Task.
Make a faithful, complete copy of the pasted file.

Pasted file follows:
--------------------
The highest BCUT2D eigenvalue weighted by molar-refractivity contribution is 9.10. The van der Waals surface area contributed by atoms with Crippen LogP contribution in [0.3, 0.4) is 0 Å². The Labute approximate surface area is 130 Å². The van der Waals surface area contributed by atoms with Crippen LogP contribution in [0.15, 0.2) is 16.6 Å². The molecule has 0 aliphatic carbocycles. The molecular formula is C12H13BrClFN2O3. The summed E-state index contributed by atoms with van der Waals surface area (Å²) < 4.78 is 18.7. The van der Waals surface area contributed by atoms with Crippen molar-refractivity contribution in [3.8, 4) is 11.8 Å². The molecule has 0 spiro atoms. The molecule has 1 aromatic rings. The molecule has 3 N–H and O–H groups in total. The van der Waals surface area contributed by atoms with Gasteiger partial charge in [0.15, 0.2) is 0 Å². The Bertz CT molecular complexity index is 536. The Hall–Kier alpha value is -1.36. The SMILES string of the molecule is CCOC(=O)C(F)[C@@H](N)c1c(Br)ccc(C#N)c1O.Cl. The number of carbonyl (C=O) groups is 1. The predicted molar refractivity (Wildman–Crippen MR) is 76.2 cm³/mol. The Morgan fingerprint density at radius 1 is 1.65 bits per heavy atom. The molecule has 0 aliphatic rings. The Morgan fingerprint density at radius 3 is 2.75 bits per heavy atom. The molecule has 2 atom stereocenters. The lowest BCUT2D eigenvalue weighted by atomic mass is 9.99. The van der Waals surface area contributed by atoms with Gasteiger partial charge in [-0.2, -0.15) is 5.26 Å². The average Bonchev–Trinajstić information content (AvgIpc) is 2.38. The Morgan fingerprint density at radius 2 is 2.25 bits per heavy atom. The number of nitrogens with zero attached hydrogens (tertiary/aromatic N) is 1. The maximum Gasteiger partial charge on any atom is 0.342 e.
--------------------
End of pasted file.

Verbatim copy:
The highest BCUT2D eigenvalue weighted by molar-refractivity contribution is 9.10. The van der Waals surface area contributed by atoms with Crippen LogP contribution in [0.3, 0.4) is 0 Å². The Labute approximate surface area is 130 Å². The van der Waals surface area contributed by atoms with Crippen LogP contribution in [0.15, 0.2) is 16.6 Å². The molecule has 0 aliphatic carbocycles. The molecular formula is C12H13BrClFN2O3. The summed E-state index contributed by atoms with van der Waals surface area (Å²) < 4.78 is 18.7. The van der Waals surface area contributed by atoms with Crippen molar-refractivity contribution in [3.8, 4) is 11.8 Å². The molecule has 0 spiro atoms. The molecule has 1 aromatic rings. The molecule has 3 N–H and O–H groups in total. The van der Waals surface area contributed by atoms with Gasteiger partial charge in [0.15, 0.2) is 0 Å². The Bertz CT molecular complexity index is 536. The Hall–Kier alpha value is -1.36. The SMILES string of the molecule is CCOC(=O)C(F)[C@@H](N)c1c(Br)ccc(C#N)c1O.Cl. The number of carbonyl (C=O) groups is 1. The predicted molar refractivity (Wildman–Crippen MR) is 76.2 cm³/mol. The Morgan fingerprint density at radius 1 is 1.65 bits per heavy atom. The molecule has 0 aliphatic rings. The Morgan fingerprint density at radius 3 is 2.75 bits per heavy atom. The molecule has 2 atom stereocenters. The lowest BCUT2D eigenvalue weighted by atomic mass is 9.99. The van der Waals surface area contributed by atoms with Gasteiger partial charge in [-0.2, -0.15) is 5.26 Å². The average Bonchev–Trinajstić information content (AvgIpc) is 2.38. The Morgan fingerprint density at radius 2 is 2.25 bits per heavy atom. The number of nitrogens with zero attached hydrogens (tertiary/aromatic N) is 1. The maximum Gasteiger partial charge on any atom is 0.342 e.